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Bugs of War: Things You Need to Know About Entomological Warfare

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Ever heard about entomological warfare? If not, then let us enlighten you!

Entomological warfare is a type of warfare wherein belligerents utilize insects against each other. Now this concept has been around for quite some time; a lot of examples have been noted to date back centuries before our time! Today, this practice still continues, and it underwent extensive research and development so that it could be used more effectively and efficiently. Talk about pest control!

Want to know more about entomological warfare? Read on below!

 

Description

Simply put, entomological warfare (EW for short) is a special branch of biological warfare that utilizes insects to in direct attacks, or at least as vectors to deliver a more dangerous biological agent like cholera or plague. Insects have three main uses in warfare: to act as vectors and infect target areas and people with a genetically-designed and dangerous pathogen and human diseases, to act as pests and destroy crops and other agricultural areas, and to act as weapons that can directly inflict pain on enemies.

 

Early History

As mentioned earlier, entomological warfare is not a wholly new concept. Historians and writers have studied and noted instances throughout history wherein EW was employed. For example, the Black Death that spread throughout Europe was believed to have resulted from an attack on the Crimean city, Kaffa. Historians noted that during the siege, the enemy loosed fleas infected with plague (which was already rampaging in Asia back then) upon the city, infecting its people and the rats that would later travel all over Europe and bring with it the disease.

siege of kaffa

But that was not the first incident of entomological warfare. According to Jeffrey Lockwood, author of Six-Legged Soldiers, the first incident of EW was when people used bees as projectile weapons. They would throw captured bees or their nests into enemy caves in an attempt to force them to come out. Lockwood even went as far as to theorize that the Ark of the Covenant of the Israelites contained deadly fleas, hence why it can be fatal to touch or open it!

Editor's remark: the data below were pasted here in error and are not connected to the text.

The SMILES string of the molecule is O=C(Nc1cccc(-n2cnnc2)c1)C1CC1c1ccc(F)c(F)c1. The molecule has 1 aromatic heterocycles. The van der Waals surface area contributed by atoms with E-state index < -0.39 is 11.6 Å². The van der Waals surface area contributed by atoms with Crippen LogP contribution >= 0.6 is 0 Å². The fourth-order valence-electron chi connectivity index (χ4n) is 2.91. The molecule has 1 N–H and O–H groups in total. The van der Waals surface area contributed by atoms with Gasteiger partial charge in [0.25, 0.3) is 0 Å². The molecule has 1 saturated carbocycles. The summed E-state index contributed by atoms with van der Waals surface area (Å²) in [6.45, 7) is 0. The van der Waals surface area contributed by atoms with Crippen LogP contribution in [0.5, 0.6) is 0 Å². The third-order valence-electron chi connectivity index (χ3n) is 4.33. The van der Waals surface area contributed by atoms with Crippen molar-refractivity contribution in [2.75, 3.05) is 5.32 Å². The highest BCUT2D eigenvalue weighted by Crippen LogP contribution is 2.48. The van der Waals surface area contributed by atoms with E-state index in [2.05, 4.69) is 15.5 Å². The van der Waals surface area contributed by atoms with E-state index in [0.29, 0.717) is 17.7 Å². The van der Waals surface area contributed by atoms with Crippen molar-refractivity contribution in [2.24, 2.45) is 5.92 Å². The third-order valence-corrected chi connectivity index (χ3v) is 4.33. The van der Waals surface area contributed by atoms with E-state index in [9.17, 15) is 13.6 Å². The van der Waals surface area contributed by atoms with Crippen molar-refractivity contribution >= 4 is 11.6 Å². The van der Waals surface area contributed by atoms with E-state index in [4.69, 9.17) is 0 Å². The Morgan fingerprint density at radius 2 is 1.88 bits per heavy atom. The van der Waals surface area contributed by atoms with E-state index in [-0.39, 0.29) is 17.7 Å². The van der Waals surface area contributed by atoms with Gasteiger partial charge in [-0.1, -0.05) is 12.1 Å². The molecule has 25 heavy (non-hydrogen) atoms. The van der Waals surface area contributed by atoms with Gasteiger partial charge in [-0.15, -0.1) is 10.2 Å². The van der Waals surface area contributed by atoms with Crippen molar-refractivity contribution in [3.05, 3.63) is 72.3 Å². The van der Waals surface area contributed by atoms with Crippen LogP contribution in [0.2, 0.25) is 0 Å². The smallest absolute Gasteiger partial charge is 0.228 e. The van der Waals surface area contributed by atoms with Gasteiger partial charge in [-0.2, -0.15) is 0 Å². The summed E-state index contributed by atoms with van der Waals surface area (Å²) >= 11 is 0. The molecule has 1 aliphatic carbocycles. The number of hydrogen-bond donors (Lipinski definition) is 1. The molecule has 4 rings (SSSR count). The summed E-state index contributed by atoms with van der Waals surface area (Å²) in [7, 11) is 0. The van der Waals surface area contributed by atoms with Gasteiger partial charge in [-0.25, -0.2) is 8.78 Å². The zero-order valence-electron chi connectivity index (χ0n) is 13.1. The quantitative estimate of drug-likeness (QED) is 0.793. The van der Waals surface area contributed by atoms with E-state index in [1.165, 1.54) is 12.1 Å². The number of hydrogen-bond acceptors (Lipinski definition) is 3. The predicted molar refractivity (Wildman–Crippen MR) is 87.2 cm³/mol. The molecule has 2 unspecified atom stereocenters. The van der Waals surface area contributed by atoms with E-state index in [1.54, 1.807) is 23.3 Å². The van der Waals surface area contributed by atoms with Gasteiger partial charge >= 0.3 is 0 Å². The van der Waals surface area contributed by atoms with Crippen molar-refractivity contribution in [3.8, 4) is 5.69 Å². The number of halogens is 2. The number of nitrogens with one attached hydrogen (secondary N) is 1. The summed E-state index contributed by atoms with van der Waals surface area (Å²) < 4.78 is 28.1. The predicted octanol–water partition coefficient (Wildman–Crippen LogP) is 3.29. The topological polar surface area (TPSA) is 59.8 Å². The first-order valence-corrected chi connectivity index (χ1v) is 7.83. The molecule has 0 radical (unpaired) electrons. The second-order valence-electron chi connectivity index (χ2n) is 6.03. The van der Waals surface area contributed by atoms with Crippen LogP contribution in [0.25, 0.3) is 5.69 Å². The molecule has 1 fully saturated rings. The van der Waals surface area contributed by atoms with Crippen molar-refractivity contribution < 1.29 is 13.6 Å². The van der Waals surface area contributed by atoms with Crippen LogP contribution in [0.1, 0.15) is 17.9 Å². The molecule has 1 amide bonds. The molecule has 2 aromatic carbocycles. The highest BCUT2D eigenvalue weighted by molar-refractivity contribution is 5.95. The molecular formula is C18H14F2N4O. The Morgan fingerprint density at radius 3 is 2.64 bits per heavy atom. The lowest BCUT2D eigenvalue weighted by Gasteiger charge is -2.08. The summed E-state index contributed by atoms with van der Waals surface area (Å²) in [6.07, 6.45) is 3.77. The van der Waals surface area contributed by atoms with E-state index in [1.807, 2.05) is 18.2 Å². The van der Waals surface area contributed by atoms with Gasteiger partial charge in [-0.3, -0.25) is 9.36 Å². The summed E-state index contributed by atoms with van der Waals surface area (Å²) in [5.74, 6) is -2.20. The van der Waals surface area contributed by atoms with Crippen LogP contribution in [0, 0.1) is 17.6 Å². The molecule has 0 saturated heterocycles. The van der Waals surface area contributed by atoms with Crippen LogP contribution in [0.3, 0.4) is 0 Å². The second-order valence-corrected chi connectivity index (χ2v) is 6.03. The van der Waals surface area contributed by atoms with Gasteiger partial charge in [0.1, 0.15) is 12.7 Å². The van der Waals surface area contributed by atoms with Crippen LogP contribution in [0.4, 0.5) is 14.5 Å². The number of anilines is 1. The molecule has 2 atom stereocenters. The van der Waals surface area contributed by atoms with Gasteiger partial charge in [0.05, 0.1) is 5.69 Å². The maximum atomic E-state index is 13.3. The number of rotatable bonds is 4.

During World War II

ew in world war 2

World War II saw entomological warfare renewed and modernized. Countries that researched this concept included Canada, France, Germany, and the United Kingdom. However, Japan is the country that utilized EW the most during the war, employing it mostly on their campaign against China. Led by Lt. General Shirō Ishii, Japan’s infamous biological warfare Unit 731 let loose swarms of cholera-carrying fleas and flies all over China, infecting hundreds of thousands of people with the disease. In 2002, an international symposium of historians declared that these EW efforts resulted in over 440,000 deaths in China alone.

 

During the Cold War

The Soviet Union and the United States further developed entomological warfare during the Cold War. The Soviets not only developed and tested EW programs for anti-crops and anti-animal biological warfare programs, but they also used avian tricks to transmit diseases via birds. Meanwhile, the US made plans for an entomological warfare facility, which is specially designed to produce 100 million yellow fever-infected mosquitoes per month. Thankfully, these two superpowers didn’t come to blows!

 

moth with airplane painting

Today, countries and organizations continue to research and develop entomological warfare. So if you feel like your neighbor is angry at you and they have a farm of insects at hand, then we suggest you keep your trusty pest control’s contact number at hand. That way, they be able to ward off any attack – should any come at all!

 


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